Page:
Writing What You Don't Know: The Assistants

Discussion in 'Make It So' started by jacktrash, Aug 3, 2016.

  1. ChelG

    ChelG Well-Known Member

    Maybe search for Indian surnames you know are in current use in 1800s UK censuses here? That way you'll know if that name was in use then.
     
  2. Codeless

    Codeless Cheshire Cat

    I am not British, so I neither know what Indian surnames are in current use, nor how to access a UK census. I´m not sure i even can as a foreigner? It´s basically a good idea but i kinda need a few steps back, aka to even find out what modern names are around. I´d also like to make sure to know the surnames origin so I don´t wind up with a weird hodgepodge of Indian cultural details that don´t come from the same places.
     
  3. Petra

    Petra space case

    Hmmm, might depend on the sort of character, too. If it's been 6+ generations you might be able to justify a blend of regionalisms in the background, but if the character is closer to the time period the family came over then you want to be more precise.
     
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  4. ChelG

    ChelG Well-Known Member

    The census linked is searchable, and I can't imagine why they'd block you from it since it's from the 1800s. As for ideas, try looking for news or social commentary articles about Indian people in the UK? They'll surely have some names mentioned that you can research further.
     
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  5. chthonicfatigue

    chthonicfatigue Bitten by a radioactive trickster god

    Kumar should be a fairly safe call: its not tied to a single region or caste, and is a very common surname. Recorded in the UK census since 1891. Still in common usage; I know quite a few folks with the surname and they're mostly unrelated.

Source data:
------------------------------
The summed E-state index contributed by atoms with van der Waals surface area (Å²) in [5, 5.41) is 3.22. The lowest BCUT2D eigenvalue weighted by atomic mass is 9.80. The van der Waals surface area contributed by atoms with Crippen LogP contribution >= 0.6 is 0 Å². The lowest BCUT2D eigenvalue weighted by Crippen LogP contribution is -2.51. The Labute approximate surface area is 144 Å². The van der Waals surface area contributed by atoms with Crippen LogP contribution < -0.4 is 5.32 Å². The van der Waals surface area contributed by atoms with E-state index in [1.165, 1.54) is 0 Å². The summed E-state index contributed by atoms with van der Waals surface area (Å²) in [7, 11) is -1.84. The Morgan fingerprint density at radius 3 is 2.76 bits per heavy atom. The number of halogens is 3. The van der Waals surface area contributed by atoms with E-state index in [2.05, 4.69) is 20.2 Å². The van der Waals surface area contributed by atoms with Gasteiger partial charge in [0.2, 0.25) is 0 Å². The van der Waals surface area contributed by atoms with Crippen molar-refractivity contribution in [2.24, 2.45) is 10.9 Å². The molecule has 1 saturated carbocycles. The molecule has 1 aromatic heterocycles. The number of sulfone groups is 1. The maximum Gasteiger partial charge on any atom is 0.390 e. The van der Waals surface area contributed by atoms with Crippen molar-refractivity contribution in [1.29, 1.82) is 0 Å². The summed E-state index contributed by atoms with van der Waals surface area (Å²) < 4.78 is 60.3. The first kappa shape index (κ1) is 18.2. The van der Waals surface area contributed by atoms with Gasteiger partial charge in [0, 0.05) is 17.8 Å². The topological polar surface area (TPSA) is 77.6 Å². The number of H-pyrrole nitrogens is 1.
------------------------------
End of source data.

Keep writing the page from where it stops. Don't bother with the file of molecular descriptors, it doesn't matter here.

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  6. Deresto

    Deresto Foolish Mortal

    I haven't actually watched the video, but the title alone seems very helpful. Covers bird, lizard, and cat conlang ideas:

     
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  7. ChelG

    ChelG Well-Known Member

    Question for a thing, is HIV counted as a disability? I feel like it ought to be but "long-term health condition" might be classified differently.
     
  8. artistformerlyknownasdave

    artistformerlyknownasdave revenge of ricky schrödinger

    at least in the united states, HIV and AIDS are protected under the americans with disabilities act

    source: am training to be funeral director, certain protections are given to people with HIV/AIDS as specified under ADA
     
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  9. ChelG

    ChelG Well-Known Member

    Thank you! Wasn't sure if it came under the same heading.
     
  10. ChelG

    ChelG Well-Known Member

    Do phone lines have a maximum volume? I saw a gag in a thing where someone blasted an airhorn down the line and I don't know if that would actually work.
     
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  11. ScarletKilometers

    ScarletKilometers New Member

    can anyone give me an idea of what kind of etiquette differences are likely to come up between someone from Hawaii & someone from New York City? particularly things like, the culture/expectations around accepting favors, who pays at restaurants, etc. neither of these dudes are excessively concerned with Propriety(TM) but I figure their baselines of expected behavior/common courtesy etc would still probably be pretty different
     
  12. Chiomi

    Chiomi Master of Disaster

    Talking over each other as fond/casual/how you Do Conversation vs Interrupting Is Rude, probably?

    And other than that it super depends - a Latino from the Bronx and a Hawaiian are probably going to have similar expectations about food/presence of music/how scary-by-default Aunties are, and similar expectations with regards to favors and what goes into hosting and being a good guest (lots). A white dude from the Upper East Side and a haole from Waikiki are also going to have similar expectations about hosting and being a good guest (very little) and expect more splitting all tabs. So probably navigating the differences in culture from geography, ethnicity, and class are going to provide as much subtle friction as you want them to.
     
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